For me, Disneyland really is The Happiest Place on Earth. After all, even a minor story teller such as myself can't resist a few days living within some very nice tales.

I will be posting again as opportunity presents itself. Not more than a week and a half, I should suppose, and earlier if I can. Keep visiting, as I have an ever growing collection of tiny tales to share.

A House Between

A House Between

A short story by Michael R. Lockridge

Lewis Carroll Todd was a walkin’ man. He was not always given to walking, but walking was pretty much his life, now. There was a time when his wife would tease him about using the car just to go down to the road to check the mail. Probably only fifty yards but he would drive rather than walk. But she didn’t tease him, anymore. She was gone. And that is why Lewis had become a walkin’ man.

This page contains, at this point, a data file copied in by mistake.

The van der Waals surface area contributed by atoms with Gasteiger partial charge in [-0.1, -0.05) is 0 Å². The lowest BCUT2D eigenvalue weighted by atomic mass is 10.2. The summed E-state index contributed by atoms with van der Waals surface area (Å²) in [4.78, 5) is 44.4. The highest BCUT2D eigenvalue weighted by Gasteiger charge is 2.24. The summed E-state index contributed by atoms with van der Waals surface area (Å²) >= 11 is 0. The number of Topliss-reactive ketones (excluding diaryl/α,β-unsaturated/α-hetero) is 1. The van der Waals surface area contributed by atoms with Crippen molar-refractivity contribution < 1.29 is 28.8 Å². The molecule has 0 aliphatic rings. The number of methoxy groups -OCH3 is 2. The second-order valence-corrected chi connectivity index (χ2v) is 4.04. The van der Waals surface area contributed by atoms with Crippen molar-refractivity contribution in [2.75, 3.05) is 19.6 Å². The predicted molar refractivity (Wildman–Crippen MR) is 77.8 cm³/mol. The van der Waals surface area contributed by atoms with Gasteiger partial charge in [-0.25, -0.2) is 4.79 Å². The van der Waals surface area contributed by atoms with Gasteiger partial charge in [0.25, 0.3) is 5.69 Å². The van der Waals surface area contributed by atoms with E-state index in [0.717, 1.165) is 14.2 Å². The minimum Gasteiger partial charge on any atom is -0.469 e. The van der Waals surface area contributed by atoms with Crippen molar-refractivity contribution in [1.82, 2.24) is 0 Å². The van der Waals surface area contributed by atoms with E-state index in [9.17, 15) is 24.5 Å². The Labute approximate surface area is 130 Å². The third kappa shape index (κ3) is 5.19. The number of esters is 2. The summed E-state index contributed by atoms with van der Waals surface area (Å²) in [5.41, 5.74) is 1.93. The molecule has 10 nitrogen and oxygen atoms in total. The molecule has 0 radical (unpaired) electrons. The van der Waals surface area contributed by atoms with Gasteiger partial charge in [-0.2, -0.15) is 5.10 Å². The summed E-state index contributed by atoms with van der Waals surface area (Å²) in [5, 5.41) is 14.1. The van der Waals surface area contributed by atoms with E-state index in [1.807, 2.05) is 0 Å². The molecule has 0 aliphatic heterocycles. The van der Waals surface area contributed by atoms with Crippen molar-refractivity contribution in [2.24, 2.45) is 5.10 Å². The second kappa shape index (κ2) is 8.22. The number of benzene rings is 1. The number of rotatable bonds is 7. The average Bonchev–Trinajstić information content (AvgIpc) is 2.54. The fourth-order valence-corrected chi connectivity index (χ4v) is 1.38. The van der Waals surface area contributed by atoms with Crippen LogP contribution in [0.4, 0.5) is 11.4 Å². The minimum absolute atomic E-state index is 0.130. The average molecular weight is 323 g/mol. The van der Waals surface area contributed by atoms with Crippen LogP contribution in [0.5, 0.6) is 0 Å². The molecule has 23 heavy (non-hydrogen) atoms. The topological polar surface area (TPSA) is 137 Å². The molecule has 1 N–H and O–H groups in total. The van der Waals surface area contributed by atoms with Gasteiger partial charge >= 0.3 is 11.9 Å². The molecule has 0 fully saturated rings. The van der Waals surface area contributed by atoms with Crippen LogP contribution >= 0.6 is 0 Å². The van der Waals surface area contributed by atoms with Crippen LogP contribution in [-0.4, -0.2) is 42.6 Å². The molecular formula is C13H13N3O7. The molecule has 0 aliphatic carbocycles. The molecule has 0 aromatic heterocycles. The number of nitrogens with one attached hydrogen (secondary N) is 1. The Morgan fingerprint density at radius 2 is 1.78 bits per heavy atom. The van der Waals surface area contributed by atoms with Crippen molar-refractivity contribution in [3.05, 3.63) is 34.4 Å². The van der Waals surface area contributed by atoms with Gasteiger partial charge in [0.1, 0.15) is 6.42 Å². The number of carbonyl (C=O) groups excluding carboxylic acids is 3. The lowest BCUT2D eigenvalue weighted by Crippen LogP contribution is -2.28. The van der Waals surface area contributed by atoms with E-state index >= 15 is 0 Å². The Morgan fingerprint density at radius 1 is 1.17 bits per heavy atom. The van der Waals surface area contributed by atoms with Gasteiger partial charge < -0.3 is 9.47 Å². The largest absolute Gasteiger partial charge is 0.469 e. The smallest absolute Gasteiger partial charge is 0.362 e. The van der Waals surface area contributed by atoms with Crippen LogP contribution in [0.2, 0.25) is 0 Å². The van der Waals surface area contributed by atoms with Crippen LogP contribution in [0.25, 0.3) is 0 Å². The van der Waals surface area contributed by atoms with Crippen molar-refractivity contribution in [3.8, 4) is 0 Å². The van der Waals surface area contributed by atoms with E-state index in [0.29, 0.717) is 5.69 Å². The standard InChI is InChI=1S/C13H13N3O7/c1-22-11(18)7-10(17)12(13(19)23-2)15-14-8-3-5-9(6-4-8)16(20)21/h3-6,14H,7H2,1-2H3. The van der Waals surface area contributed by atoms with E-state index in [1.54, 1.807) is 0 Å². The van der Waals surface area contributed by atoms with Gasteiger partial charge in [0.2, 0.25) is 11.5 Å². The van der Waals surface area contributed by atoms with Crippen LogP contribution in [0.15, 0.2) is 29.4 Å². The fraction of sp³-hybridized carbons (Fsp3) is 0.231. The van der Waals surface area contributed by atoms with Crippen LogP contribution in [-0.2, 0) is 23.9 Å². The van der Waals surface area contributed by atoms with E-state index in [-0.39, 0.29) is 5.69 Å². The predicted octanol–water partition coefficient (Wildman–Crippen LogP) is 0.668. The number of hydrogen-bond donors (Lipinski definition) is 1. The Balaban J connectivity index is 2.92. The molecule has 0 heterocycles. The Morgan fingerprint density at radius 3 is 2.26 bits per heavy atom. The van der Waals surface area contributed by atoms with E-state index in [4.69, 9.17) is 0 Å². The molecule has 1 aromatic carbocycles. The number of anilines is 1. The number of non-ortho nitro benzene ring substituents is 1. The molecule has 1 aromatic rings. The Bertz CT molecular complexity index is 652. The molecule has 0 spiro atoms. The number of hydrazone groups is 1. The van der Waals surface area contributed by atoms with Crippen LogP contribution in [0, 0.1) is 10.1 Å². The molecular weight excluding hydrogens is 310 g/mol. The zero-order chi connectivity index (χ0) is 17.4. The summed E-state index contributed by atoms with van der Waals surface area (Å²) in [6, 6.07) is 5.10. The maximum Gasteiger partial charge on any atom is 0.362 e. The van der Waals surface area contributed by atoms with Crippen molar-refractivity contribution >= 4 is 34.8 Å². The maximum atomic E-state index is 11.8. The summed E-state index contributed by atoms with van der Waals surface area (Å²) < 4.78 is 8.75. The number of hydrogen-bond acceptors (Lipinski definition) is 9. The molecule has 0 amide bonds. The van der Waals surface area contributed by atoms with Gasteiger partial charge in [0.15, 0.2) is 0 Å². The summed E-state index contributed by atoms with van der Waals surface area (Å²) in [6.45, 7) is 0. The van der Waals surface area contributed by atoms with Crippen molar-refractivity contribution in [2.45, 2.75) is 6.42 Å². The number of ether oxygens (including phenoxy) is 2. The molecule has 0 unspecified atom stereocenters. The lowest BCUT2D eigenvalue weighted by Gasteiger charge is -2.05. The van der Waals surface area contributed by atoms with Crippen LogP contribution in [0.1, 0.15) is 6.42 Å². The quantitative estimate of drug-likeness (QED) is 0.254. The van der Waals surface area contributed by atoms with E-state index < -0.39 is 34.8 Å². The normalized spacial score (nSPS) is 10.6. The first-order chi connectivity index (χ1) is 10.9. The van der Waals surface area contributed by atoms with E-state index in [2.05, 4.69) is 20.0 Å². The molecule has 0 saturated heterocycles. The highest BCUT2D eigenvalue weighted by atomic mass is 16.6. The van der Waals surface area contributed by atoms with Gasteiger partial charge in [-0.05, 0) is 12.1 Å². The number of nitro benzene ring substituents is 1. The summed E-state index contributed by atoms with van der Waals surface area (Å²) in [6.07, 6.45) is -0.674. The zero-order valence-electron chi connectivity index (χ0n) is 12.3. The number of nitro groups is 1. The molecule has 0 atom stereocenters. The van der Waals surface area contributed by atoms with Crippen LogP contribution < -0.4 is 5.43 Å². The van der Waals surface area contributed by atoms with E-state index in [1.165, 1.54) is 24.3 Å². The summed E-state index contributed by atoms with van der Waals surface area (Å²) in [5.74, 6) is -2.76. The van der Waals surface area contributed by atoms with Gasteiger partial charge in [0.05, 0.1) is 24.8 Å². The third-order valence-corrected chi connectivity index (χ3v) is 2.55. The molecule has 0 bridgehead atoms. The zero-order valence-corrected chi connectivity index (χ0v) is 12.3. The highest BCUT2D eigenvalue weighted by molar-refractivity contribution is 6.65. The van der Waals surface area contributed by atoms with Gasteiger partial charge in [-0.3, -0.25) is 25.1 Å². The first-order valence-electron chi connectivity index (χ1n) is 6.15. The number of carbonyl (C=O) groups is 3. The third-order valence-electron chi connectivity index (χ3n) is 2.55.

He had planned his life carefully. Even in high school Lewis had known himself rather well. He knew he was not an intellectual giant. He was an adequate student. Never much trouble. He was a passable sportsman, even making second-string for football in his junior year. He elected not to play in his senior year.

Lewis knew that he was just an average guy in an average small town. When he finished school, he could go work in one of the local mills. He could work his life away, and retire a worn old man. Oh, there was always college, but high school demanded about as much as his intellect could deliver. College was just not a workable option.